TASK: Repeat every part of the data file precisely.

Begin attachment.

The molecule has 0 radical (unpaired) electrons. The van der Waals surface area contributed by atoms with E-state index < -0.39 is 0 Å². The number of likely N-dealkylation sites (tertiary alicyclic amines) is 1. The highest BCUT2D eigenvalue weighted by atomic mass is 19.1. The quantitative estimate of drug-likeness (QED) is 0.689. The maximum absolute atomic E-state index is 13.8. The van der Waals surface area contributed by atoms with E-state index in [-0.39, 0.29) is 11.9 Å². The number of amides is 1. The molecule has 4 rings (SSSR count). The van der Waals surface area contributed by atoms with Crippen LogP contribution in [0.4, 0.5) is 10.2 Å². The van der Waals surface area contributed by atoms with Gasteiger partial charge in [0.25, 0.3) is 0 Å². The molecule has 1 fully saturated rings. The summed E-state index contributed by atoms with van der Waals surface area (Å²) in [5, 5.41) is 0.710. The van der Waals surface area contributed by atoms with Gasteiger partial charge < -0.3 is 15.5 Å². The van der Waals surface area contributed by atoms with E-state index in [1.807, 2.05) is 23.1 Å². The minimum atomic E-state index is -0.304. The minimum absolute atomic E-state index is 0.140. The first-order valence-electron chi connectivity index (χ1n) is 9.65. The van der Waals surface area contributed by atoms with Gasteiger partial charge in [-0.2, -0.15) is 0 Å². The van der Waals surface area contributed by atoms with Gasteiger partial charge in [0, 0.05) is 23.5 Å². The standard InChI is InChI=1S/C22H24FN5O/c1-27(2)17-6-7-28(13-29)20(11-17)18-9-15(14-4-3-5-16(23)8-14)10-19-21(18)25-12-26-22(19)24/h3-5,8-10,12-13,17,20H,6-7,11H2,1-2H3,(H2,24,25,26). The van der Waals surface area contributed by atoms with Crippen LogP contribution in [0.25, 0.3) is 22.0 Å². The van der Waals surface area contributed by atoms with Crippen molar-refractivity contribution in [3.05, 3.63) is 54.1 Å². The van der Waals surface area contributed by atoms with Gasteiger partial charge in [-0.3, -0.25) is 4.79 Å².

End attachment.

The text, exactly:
The molecule has 0 radical (unpaired) electrons. The van der Waals surface area contributed by atoms with E-state index < -0.39 is 0 Å². The number of likely N-dealkylation sites (tertiary alicyclic amines) is 1. The highest BCUT2D eigenvalue weighted by atomic mass is 19.1. The quantitative estimate of drug-likeness (QED) is 0.689. The maximum absolute atomic E-state index is 13.8. The van der Waals surface area contributed by atoms with E-state index in [-0.39, 0.29) is 11.9 Å². The number of amides is 1. The molecule has 4 rings (SSSR count). The van der Waals surface area contributed by atoms with Crippen LogP contribution in [0.4, 0.5) is 10.2 Å². The van der Waals surface area contributed by atoms with Gasteiger partial charge in [0.25, 0.3) is 0 Å². The molecule has 1 fully saturated rings. The summed E-state index contributed by atoms with van der Waals surface area (Å²) in [5, 5.41) is 0.710. The van der Waals surface area contributed by atoms with Gasteiger partial charge < -0.3 is 15.5 Å². The van der Waals surface area contributed by atoms with E-state index in [1.807, 2.05) is 23.1 Å². The minimum atomic E-state index is -0.304. The minimum absolute atomic E-state index is 0.140. The first-order valence-electron chi connectivity index (χ1n) is 9.65. The van der Waals surface area contributed by atoms with Gasteiger partial charge in [-0.2, -0.15) is 0 Å². The van der Waals surface area contributed by atoms with Gasteiger partial charge in [0, 0.05) is 23.5 Å². The standard InChI is InChI=1S/C22H24FN5O/c1-27(2)17-6-7-28(13-29)20(11-17)18-9-15(14-4-3-5-16(23)8-14)10-19-21(18)25-12-26-22(19)24/h3-5,8-10,12-13,17,20H,6-7,11H2,1-2H3,(H2,24,25,26). The van der Waals surface area contributed by atoms with Crippen LogP contribution in [0.25, 0.3) is 22.0 Å². The van der Waals surface area contributed by atoms with Crippen molar-refractivity contribution in [3.05, 3.63) is 54.1 Å². The van der Waals surface area contributed by atoms with Gasteiger partial charge in [-0.3, -0.25) is 4.79 Å².